Posts Tagged ‘bees’

Pollination in the greenhouse

Person Author: Lajos Szabo Calender June 4, 2012 Posted Tags: , Comment 1 Comment
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Growing your own in the controlled environment of a greenhouse or polytunnel has its obvious advantages but it has some challenges too. Controlling temperature, watering and humidity control as well as pollination can be a challenge at times. Providing humidity is important in pollination to avoid dry set. Fruiting crops like tomatoes, peppers and melons need successful pollination in order to set flowers and produce fruits. Tomatoes and peppers are self pollinating, meaning that one flower contains the necessary pollen. Squashes and melons have male and female flowers, so you have to make sure that the pollen from the male flower (which usually have a longer stalk) reach the female flowers. Assisting pollination in your greenhouse is easily done just by keeping the vents and door open,

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Perfect Pollination

Person Author: Helen Fowler Calender May 24, 2012 Posted Tags: , Comment No Comments
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  One of the greatest delights in the summer garden are home grown fruits. Many of the most delicious fruits quickly loose their texture and flavour,  so home grown are so much better than shop bought. An important part of success in the fruit garden is pollination. Most pollination is carried out by a variety of insects, but the most important group are the bees. There are about 270 different species of bees in Britain but many of them are in decline. There are a number of factors involved in this decline, but what ever the reason, we need our bees and other insects to give us good crops. Our pollinators fly from plant to plant carrying pollen, this mixing or crossing of pollen is what gives a 'good set' this triggers the fruit to swell and grow into our juicy mature fruits. P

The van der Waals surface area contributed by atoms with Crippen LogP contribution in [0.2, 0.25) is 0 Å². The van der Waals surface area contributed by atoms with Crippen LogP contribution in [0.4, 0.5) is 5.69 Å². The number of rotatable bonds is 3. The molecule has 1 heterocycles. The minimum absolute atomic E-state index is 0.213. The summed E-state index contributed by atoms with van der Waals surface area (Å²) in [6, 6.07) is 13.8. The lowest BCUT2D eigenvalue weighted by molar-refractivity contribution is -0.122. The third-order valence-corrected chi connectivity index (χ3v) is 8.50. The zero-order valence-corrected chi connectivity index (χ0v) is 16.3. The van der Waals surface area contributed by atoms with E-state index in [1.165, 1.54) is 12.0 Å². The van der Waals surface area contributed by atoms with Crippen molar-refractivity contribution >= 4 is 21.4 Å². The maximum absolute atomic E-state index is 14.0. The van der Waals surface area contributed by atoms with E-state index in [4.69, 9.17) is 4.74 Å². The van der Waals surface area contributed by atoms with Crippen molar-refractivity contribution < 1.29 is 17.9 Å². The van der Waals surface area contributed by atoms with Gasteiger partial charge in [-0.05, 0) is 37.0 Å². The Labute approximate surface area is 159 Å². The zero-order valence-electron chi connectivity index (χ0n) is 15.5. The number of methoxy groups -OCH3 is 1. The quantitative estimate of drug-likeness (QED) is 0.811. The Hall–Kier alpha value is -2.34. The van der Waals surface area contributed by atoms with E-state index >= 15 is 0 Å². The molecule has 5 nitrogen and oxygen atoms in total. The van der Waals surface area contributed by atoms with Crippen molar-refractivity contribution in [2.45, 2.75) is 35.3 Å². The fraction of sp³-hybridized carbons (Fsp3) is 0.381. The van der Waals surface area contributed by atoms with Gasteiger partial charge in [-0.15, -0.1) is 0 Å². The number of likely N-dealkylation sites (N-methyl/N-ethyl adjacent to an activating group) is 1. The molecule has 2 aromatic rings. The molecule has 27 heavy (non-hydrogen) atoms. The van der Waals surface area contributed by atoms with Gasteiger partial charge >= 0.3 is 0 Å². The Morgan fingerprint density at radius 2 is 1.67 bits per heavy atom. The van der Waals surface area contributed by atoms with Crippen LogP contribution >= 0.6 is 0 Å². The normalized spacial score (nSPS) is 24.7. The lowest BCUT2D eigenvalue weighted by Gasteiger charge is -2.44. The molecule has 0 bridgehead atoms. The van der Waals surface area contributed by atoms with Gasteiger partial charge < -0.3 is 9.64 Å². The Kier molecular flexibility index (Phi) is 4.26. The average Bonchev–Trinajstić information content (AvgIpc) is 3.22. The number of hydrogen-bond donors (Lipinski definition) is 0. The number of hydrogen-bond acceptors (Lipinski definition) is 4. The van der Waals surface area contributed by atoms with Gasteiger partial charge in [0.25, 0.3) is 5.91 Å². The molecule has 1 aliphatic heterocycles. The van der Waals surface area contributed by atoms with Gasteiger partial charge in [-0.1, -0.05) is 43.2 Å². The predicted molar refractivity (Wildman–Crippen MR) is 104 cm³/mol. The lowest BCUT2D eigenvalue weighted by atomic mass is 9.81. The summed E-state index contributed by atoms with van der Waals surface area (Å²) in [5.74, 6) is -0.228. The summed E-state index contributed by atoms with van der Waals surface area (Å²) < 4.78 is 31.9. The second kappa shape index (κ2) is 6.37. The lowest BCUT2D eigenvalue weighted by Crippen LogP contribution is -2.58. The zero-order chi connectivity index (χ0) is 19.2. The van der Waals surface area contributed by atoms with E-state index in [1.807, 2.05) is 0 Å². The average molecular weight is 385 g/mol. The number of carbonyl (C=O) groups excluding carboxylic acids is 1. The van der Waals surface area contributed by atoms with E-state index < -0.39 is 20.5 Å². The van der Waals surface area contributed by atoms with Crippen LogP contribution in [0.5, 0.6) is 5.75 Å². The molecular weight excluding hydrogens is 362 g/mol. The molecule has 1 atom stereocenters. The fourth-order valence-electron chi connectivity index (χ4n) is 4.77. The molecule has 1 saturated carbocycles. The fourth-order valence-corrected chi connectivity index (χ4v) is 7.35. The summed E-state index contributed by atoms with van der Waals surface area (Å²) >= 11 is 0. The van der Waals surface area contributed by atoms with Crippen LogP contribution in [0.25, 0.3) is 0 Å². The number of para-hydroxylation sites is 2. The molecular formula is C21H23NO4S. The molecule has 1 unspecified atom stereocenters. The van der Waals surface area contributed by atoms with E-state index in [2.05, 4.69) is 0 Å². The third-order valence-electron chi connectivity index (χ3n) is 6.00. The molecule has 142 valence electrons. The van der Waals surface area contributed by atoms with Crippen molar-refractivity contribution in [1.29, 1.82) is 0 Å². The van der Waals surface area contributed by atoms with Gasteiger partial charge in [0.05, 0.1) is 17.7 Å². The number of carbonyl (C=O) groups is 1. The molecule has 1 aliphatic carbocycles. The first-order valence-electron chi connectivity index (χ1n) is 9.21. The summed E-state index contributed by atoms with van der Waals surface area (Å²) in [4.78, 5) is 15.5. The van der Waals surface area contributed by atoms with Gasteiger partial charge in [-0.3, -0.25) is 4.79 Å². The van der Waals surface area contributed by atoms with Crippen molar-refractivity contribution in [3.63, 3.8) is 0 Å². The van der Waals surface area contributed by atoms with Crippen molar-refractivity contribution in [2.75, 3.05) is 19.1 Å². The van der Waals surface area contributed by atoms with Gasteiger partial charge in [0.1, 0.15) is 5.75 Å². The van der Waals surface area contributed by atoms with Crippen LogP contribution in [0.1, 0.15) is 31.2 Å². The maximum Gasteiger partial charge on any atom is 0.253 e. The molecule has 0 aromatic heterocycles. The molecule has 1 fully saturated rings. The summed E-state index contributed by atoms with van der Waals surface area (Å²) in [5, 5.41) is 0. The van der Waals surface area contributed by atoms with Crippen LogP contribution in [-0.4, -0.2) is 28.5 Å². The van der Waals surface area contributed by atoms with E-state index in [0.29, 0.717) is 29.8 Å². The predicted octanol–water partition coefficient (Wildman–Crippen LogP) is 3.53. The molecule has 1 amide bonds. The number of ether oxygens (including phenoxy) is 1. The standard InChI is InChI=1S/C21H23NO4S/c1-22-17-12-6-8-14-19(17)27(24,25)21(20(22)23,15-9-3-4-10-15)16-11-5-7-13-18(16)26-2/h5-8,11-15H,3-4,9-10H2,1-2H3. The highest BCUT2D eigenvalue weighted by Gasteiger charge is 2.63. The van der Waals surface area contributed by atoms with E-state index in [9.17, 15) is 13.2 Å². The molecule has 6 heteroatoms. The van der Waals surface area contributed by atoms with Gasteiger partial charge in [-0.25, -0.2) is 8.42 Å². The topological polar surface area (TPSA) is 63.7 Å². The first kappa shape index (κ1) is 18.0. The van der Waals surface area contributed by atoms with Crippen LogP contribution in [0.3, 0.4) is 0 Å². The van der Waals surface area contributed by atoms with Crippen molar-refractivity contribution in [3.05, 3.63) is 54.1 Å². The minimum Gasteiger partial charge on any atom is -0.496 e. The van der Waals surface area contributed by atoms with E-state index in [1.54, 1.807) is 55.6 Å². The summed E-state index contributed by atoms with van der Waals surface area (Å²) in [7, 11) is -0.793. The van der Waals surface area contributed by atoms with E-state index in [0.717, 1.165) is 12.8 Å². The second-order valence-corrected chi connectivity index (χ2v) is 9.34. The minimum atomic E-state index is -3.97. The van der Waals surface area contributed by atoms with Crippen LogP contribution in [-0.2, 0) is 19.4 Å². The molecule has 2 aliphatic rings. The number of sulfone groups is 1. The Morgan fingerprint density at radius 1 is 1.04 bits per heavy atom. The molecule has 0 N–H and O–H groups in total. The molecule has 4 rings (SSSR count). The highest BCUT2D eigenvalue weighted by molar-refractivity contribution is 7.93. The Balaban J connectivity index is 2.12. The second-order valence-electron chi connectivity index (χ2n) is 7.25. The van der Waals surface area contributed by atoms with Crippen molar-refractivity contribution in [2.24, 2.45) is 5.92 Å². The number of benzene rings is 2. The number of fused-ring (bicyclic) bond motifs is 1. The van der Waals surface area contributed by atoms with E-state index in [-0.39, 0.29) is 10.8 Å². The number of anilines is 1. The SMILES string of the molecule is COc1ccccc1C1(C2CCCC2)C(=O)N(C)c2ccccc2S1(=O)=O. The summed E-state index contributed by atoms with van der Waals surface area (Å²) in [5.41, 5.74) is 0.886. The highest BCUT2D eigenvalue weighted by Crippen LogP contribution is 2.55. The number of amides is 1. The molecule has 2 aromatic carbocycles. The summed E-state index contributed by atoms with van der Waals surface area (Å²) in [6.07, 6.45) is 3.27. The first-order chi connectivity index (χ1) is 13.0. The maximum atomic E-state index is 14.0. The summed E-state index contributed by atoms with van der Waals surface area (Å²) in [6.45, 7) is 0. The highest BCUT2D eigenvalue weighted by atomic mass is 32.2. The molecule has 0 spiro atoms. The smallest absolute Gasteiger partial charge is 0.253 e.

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Solitary bees

Person Author: Lajos Szabo Calender May 24, 2012 Posted Tags: , , Comment 3 Comments
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Solitary bees live and rear their offspring on their own. The females are all fertile and make their own small nests. There are about 250 solitary bee species in Britain, 24 bumble bees and 1 honey bee. When it comes to pollination these bees are just as important as the well know colony forming bees as solitary bees are very good pollinators, according to studies one solitary bee can do the job of 20 or more honey bee. Around 90% of the bees in the world are solitary, living their life on their own as single bees. The first bees appear in the garden in early spring are the mining bees. They called mining bees because they make their nests in the ground, usually on soft, sandy soil or along paths where there is not too much vegetation. They are very similar in appearance to the honey be

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